Immune Thrombocytopenia (ITP)

What is immune thrombocytopenia?

Immune thrombocytopenia (ITP), previously called immune thrombocytopenia or idiopathic thrombocytopenia, is an autoimmune disorder that occurs when the body attacks its own platelets and destroys them too quickly. Platelets are a part of blood that helps control bleeding. ITP affects at least 3,000 children under the age of 16 each year in the United States.

While ITP often arises after a viral infection, for the majority of cases the cause is unknown. Luckily, acute ITP, the most common form, usually goes away on its own over the course of weeks or months, sometimes without treatment. Chronic ITP appears most frequently in adults, but occasionally is seen in children. This form of ITP is more serious, lasting for years and typically requiring specialized follow-up care.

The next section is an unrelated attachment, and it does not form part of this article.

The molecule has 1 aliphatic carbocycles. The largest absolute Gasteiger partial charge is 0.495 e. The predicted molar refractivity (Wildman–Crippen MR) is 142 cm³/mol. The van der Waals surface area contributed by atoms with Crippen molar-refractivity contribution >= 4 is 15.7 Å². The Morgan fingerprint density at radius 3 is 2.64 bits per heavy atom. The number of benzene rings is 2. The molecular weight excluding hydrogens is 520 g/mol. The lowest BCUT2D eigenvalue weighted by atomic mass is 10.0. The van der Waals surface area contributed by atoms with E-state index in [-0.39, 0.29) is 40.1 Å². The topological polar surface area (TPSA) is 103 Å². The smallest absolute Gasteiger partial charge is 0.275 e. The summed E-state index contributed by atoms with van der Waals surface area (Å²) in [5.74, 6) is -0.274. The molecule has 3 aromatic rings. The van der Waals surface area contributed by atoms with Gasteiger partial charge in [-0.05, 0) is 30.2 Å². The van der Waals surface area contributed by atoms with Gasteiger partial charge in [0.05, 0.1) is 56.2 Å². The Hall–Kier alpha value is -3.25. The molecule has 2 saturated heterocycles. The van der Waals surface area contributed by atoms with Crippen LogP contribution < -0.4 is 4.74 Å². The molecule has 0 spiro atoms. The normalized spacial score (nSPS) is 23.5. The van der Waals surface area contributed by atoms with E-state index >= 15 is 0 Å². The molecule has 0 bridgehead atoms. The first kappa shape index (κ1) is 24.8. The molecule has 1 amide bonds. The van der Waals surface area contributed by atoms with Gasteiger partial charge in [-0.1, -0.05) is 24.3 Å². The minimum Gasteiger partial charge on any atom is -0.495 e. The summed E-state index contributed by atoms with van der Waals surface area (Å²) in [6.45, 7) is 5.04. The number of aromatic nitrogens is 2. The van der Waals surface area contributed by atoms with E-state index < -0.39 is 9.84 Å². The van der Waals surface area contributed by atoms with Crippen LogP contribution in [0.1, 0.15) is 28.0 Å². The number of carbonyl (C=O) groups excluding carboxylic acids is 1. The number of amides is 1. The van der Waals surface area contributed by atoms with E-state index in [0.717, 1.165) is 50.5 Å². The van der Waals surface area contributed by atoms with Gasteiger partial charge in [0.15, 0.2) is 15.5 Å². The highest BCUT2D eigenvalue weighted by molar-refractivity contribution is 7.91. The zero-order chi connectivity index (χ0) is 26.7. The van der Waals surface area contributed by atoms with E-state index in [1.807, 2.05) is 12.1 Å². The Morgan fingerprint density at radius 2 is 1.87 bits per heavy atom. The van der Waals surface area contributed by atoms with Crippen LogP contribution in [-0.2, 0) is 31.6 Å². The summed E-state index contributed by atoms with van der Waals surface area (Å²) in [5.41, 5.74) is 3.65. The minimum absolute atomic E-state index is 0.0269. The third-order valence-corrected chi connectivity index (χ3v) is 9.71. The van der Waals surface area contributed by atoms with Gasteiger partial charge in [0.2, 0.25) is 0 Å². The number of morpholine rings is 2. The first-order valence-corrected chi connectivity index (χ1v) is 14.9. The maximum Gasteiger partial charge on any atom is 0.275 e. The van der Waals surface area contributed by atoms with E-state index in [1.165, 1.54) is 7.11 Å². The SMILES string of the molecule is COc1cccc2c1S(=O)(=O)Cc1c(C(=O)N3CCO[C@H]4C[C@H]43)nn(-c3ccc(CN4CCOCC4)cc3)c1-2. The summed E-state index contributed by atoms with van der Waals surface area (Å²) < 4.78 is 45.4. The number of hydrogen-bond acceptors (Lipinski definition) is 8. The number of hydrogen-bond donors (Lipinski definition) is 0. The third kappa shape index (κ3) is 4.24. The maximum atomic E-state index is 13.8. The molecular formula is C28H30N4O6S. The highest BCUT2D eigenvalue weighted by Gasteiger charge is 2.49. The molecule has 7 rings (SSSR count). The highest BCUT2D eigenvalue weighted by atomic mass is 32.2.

How we treat immune thrombocytopenia

Children with autoimmune hemolytic anemia receive treatment at Dana-Farber/Boston Children’s Cancer and Blood Disorders Center through our Rare Anemias and Iron Disorders Program. Our patients have access to the broadest set of blood disorder expertise and pediatric subspecialties available.

The breadth of our expertise allows us to assemble a team of specialists to meet the specific needs of the patient. Our treatment teams are led by a pediatric hematologist who specializes in inherited iron deficiency disorders, as well as nurse practitioners and physician assistants who specialize in treating anemias, hemoglobinopathies, and red blood cell disorders.